We now live in a world of abstractions and ideas, increasingly separated from our natural senses. We are the only living entity on this planet that seeks “expert” assistance with the natural processes of eating, sleeping, and breathing. We see our food as numbers, check a device on our wrist to see how we slept last night or how many steps we’ve taken, and use a yoga class or a meditation app as scheduled time to breathe deeply. As a modern civilization, we have traded our active, sensory experience of both the body we live in and the world around us for the flat, abstract reports on something we call a smart device. And as a community, we get sicker, and sicker. Your body is a smart device. Wondrously, amazingly, effectively evolved. Through forces unbeknownst to you, you have lost – or never had the opportunity to develop – your trust and faith in it. Or perhaps, you have abandoned it.
Here are examples. Stand naked outside in the cold. Do you shiver? Your body just told you you’re cold. You don’t need a thermometer or the thought “it’s chilly out here”. Or, put your hand on a hot stove. Recoil? Your body knew too hot. You didn’t have to think before pulling your hand back. Or, consume too much food and drink and feel crappy the next morning. You don’t need the thought “I guess I had a few too many”.
To give a name to the inter-related set of skills we were learning, Bob coined Navigating Living. The foundation is the return to our senses as a primary guide. The practice is the use of tools, or skills, to affect our own well-being and the well-being of those around us. Bob’s urgency that this spread and become a movement sprung from his compassion, a profound commitment to honor his ancestors and serve his grandchildren, and an acute awareness of the permanently broken system we call health care. This is a reclamation of our own health and through our practice and teaching the health of our families and communities. Health spreads.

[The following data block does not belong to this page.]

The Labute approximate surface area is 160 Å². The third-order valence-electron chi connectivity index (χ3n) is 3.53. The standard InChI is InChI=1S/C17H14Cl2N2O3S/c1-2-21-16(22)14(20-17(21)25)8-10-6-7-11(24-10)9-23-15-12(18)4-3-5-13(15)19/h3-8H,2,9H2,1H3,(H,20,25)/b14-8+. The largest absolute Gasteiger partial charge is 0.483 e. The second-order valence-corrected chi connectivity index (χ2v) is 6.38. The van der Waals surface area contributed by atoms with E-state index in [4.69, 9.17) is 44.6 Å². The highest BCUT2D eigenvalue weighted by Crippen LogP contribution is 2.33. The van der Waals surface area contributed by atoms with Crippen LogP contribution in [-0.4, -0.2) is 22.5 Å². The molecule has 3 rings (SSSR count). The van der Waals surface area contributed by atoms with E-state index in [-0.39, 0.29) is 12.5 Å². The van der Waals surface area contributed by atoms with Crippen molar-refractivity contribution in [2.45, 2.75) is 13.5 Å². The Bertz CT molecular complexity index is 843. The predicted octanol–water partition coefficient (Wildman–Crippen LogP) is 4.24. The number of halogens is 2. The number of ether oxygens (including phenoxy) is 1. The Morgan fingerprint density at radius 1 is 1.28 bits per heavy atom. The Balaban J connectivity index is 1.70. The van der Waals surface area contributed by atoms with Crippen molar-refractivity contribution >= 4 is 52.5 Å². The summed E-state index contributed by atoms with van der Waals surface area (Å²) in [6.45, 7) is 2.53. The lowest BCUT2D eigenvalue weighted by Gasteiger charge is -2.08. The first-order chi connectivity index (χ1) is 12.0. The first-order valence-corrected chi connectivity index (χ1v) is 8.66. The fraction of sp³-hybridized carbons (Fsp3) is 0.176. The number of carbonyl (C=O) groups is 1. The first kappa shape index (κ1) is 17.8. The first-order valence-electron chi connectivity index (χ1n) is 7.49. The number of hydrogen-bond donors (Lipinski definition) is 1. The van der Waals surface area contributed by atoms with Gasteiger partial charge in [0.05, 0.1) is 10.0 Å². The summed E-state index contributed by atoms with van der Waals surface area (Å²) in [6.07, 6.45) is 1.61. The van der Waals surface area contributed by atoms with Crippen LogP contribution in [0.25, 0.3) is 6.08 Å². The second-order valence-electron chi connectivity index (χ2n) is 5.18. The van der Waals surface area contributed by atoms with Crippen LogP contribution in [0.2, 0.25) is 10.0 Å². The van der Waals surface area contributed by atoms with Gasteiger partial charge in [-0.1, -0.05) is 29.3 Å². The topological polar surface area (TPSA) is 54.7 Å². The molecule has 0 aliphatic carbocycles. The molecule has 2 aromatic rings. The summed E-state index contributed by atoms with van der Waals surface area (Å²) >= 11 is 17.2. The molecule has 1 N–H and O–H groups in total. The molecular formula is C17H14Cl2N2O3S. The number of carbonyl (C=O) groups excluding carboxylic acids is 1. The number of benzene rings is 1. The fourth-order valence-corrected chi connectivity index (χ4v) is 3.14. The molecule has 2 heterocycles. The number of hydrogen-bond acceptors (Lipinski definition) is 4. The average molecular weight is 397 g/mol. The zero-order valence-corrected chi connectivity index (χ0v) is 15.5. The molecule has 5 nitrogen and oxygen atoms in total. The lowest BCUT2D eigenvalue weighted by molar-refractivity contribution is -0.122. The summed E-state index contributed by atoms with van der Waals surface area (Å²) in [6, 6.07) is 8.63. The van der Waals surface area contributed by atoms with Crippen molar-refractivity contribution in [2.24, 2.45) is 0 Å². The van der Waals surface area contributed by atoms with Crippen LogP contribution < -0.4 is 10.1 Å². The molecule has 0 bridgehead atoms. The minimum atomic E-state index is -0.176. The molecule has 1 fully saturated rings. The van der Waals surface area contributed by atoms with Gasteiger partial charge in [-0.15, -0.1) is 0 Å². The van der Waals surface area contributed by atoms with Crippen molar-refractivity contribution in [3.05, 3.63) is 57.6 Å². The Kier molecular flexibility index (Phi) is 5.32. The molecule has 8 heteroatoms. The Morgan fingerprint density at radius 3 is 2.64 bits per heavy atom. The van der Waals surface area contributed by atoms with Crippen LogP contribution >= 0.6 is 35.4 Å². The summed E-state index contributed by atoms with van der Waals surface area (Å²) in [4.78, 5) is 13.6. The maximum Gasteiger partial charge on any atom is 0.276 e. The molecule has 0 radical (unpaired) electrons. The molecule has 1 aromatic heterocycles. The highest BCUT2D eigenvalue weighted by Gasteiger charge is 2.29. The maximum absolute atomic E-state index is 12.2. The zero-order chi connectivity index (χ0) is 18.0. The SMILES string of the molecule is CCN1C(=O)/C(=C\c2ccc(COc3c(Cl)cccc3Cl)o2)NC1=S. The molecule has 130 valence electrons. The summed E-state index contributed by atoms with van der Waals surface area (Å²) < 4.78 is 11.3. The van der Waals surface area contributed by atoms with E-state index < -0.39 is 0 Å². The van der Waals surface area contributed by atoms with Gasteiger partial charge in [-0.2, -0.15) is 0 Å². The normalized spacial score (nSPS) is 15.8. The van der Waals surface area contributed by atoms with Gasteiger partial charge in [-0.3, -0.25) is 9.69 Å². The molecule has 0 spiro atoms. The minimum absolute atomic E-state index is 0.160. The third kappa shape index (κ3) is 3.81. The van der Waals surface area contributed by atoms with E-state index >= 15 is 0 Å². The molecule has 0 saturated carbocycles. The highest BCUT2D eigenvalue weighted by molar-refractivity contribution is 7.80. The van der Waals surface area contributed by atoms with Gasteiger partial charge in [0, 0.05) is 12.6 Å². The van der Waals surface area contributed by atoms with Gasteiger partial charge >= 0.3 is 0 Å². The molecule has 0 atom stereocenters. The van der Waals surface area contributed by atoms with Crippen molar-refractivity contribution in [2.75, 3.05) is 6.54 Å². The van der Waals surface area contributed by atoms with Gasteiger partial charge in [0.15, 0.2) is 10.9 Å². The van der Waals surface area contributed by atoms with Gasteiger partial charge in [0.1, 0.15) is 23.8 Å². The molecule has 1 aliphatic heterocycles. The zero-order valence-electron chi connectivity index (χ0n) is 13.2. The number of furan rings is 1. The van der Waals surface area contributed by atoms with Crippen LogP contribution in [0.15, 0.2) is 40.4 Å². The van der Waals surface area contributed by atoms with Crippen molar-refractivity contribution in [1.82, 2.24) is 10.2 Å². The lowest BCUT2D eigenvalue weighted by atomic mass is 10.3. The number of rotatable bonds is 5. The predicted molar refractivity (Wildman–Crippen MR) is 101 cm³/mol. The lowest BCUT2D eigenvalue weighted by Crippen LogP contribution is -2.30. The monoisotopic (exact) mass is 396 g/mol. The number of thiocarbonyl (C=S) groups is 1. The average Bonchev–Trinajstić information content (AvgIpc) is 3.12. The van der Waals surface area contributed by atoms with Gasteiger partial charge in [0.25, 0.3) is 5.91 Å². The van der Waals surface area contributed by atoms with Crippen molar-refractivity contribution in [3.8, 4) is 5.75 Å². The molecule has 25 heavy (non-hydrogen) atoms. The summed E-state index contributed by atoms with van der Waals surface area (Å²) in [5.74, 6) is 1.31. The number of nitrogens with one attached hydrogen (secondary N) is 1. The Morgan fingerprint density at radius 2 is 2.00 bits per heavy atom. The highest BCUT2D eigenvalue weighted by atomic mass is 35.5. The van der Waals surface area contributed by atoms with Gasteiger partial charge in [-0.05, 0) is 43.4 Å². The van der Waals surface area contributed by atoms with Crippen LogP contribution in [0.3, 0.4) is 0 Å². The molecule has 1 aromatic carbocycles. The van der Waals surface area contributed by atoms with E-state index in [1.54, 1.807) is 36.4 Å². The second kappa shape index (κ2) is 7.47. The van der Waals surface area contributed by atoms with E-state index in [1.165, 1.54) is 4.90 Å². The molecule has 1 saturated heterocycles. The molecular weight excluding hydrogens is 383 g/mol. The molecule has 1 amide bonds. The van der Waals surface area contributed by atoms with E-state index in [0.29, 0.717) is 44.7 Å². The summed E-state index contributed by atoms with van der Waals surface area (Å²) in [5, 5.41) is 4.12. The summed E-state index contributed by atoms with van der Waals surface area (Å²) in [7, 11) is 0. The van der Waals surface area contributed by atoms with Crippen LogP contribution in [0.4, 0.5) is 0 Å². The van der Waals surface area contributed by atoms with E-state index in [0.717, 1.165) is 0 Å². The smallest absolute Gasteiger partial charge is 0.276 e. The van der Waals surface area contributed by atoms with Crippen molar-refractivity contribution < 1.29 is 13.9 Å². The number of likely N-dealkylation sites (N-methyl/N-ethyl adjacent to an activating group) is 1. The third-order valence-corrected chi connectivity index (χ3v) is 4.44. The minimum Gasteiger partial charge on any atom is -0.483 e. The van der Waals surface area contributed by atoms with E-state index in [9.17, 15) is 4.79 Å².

He was insistent that we not learn the skills only for our own well-being. We have a greater purpose in life; to serve others. As apprentices, we agreed to live this and teach this and we each seek ways to use our unique skills, experiences, and circumstances to do this. As a business owner with training and experience as a massage therapist, fitness trainer, and coach I have a platform. I love my work. I love to teach. I love to write. I love to serve. It is from here that I will move his work forward.
Navigating Living requires a presence of mind, an active observation of sensory input, and an awareness of the needs and limitations of your vehicle – in this case your body. It is a choice. An act of engagement with your living. A demonstration of personal responsibility for your health and well-being, in the present moment and moving forward.
To Bob, as part of my commitment to continually take action to honor him, his life, and his body of work; I offer this essay. A Sunday morning rambling of recollection, connecting dots and offering possibilities. More to come, as I will present and explore the tools, skills, and practice of Navigating in upcoming writings.
To Dianne, Susan, Jade, and all the apprentices: we take effective action.
To Bob: I promise. and thank you. My love and gratitude are endless.
Upcoming (and links to previous ) posts on Navigating Living: “Practice what empowers”
- Upset is optional
- Symptoms as teachers
- Breathing as life
- Words are drugs (and more here)
- Reframing the situation
- The art of conversation